The architecture of shrines and temples
I am going to introduce about the architectural styles of Japanese shrines and temples.
Shinmei-zukuri consists of straight parts without many curves. The roof is triangular and made of thatching covered with a large amount of dry plant stalks and boards. The building is supported by pillars raised off the the ground called takayuka-shiki (raised-floor-style).
The representative shinmei-zukuri shrine
The model shrine is Ise-jingu Shrine located in Mie. This is a big shrine representing Japanese shrines and having been worshiped by many people since long ago. Another shrine is Atsuta Jingu in Aichi.
Taisha-zukuri has been an architectural style of Japanese shrines as well as shinmei-zukuri since long ago. Compared with the straight structure of shinmei-zukuri, taisha-zukuri has a characteristic of having a curved structure for its roof. Its floor is takayuka-shiki, the same as shinmei-zukuri, supported by several pillars. If you look at the shrine from front, a shinmei-zukuri shrine looks wide on both sides, however a taisha-zukuri shrine looks like it has depth.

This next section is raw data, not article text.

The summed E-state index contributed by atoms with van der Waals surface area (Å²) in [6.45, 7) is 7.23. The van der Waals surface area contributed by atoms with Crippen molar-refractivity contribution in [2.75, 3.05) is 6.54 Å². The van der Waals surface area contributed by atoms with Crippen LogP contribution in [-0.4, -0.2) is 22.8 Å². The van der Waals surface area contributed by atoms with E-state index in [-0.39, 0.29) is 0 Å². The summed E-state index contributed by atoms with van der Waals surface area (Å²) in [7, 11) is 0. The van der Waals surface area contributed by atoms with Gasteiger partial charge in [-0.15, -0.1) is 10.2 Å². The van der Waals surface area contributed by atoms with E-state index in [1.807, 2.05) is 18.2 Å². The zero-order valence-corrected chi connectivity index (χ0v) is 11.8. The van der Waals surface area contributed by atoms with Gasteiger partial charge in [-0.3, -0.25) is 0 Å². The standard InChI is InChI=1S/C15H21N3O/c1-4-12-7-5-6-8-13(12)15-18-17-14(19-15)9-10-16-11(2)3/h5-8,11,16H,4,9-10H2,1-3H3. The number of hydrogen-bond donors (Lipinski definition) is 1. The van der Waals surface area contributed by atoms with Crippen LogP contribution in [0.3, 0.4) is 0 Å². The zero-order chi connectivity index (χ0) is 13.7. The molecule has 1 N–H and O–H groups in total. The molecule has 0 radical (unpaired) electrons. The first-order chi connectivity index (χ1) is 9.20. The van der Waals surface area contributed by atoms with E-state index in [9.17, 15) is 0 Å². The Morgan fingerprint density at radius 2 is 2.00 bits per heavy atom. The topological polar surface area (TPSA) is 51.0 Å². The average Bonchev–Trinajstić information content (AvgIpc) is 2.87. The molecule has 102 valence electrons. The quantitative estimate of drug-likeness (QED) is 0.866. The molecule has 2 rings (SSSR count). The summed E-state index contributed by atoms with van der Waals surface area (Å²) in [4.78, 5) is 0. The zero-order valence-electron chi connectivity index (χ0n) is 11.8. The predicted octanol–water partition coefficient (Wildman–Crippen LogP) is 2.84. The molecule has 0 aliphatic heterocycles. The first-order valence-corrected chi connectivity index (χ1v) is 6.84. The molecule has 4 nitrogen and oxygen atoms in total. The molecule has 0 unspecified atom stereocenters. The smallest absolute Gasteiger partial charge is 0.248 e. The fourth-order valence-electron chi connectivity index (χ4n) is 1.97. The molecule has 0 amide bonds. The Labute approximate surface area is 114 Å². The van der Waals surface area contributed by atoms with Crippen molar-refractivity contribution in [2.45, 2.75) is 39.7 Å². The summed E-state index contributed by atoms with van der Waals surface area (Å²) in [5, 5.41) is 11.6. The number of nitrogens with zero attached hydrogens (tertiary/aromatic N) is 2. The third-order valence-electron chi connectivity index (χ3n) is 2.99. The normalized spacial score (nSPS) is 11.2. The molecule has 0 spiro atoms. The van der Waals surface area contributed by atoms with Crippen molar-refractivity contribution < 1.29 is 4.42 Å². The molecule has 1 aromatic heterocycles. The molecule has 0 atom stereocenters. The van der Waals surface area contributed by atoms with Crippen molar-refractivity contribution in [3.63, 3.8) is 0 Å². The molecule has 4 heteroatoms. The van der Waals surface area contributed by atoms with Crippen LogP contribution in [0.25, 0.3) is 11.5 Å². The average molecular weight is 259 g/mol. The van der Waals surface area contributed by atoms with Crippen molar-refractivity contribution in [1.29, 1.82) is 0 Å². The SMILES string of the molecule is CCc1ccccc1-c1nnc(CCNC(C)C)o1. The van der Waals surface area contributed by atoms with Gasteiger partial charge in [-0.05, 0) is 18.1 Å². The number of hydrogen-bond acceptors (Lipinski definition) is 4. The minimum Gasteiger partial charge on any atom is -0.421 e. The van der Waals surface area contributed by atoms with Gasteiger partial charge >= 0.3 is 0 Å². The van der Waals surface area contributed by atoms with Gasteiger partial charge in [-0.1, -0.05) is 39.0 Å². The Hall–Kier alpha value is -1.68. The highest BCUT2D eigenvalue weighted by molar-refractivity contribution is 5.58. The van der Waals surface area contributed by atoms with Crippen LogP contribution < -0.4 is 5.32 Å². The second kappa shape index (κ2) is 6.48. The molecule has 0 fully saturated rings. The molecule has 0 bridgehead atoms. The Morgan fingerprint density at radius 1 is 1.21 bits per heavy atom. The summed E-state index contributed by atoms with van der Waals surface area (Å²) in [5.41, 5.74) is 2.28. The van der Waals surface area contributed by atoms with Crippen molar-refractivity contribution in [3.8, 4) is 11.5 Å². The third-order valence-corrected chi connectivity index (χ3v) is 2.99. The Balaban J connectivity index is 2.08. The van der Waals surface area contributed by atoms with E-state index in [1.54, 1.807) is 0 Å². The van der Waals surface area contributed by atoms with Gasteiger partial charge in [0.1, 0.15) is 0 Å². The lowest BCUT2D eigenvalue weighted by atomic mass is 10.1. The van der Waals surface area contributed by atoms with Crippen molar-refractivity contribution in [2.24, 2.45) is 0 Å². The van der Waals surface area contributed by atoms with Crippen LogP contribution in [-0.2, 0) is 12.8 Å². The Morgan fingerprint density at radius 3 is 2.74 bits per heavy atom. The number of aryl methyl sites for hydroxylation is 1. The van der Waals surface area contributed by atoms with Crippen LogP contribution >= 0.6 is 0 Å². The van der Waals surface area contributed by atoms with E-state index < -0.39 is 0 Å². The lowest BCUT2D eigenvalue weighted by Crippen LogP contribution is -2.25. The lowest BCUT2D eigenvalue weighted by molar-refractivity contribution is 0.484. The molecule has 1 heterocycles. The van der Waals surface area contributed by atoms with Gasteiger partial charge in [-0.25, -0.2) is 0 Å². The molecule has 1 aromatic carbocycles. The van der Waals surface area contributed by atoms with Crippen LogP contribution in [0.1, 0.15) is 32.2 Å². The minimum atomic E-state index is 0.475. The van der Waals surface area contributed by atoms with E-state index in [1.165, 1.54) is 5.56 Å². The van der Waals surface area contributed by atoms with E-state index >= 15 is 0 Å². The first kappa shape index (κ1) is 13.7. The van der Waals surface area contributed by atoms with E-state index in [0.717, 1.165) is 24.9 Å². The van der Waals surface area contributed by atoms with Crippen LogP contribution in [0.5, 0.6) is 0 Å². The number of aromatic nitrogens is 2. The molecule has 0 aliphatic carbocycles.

The representative taisha-zukuri shrine
Izumo-Taisha Grand Shrine is located in Shimane. It is a famous for being a shrine where gods from all over Japan gather once a year.
Japanese architecture had been used in Japan even before zenshu (zen-style architecture) and daibutsuyo (religious architectural style) were influenced by China and developed. It has the characteristic of being designed with low ceilings. It has quiet rooms close to the noble's residence of the Heian Period. Also the outer circumference has a wooden-floored path called "engawa." A temple famous for its Japanese architectural style is Byodo-in's Phoenix Hall located in Kyoto. It is a beautiful building with bilateral symmetry that looks like a legendary bird, the Chinese phoenix, spreading its wings.
*This information is from the time of this article's publication.